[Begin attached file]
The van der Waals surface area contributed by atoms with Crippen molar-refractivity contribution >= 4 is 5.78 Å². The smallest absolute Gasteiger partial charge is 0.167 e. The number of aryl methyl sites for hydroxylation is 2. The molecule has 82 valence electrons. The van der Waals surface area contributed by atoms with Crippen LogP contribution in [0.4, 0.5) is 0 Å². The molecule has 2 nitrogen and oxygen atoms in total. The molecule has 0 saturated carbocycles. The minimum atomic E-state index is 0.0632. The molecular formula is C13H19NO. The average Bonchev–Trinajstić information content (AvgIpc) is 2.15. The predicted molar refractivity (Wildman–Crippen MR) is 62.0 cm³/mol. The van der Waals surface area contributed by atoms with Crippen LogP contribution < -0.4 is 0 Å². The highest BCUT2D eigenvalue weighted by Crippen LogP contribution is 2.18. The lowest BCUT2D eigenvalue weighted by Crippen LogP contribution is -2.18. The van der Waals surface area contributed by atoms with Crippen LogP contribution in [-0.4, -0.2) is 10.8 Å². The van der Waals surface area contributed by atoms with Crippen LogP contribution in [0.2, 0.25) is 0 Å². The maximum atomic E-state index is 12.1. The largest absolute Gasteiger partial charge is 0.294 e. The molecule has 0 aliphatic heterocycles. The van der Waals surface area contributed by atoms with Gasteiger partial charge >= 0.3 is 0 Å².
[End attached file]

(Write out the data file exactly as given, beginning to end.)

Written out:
The van der Waals surface area contributed by atoms with Crippen molar-refractivity contribution >= 4 is 5.78 Å². The smallest absolute Gasteiger partial charge is 0.167 e. The number of aryl methyl sites for hydroxylation is 2. The molecule has 82 valence electrons. The van der Waals surface area contributed by atoms with Crippen LogP contribution in [0.4, 0.5) is 0 Å². The molecule has 2 nitrogen and oxygen atoms in total. The molecule has 0 saturated carbocycles. The minimum atomic E-state index is 0.0632. The molecular formula is C13H19NO. The average Bonchev–Trinajstić information content (AvgIpc) is 2.15. The predicted molar refractivity (Wildman–Crippen MR) is 62.0 cm³/mol. The van der Waals surface area contributed by atoms with Crippen LogP contribution < -0.4 is 0 Å². The highest BCUT2D eigenvalue weighted by Crippen LogP contribution is 2.18. The lowest BCUT2D eigenvalue weighted by Crippen LogP contribution is -2.18. The van der Waals surface area contributed by atoms with Crippen LogP contribution in [-0.4, -0.2) is 10.8 Å². The van der Waals surface area contributed by atoms with Crippen LogP contribution in [0.2, 0.25) is 0 Å². The maximum atomic E-state index is 12.1. The largest absolute Gasteiger partial charge is 0.294 e. The molecule has 0 aliphatic heterocycles. The van der Waals surface area contributed by atoms with Gasteiger partial charge >= 0.3 is 0 Å².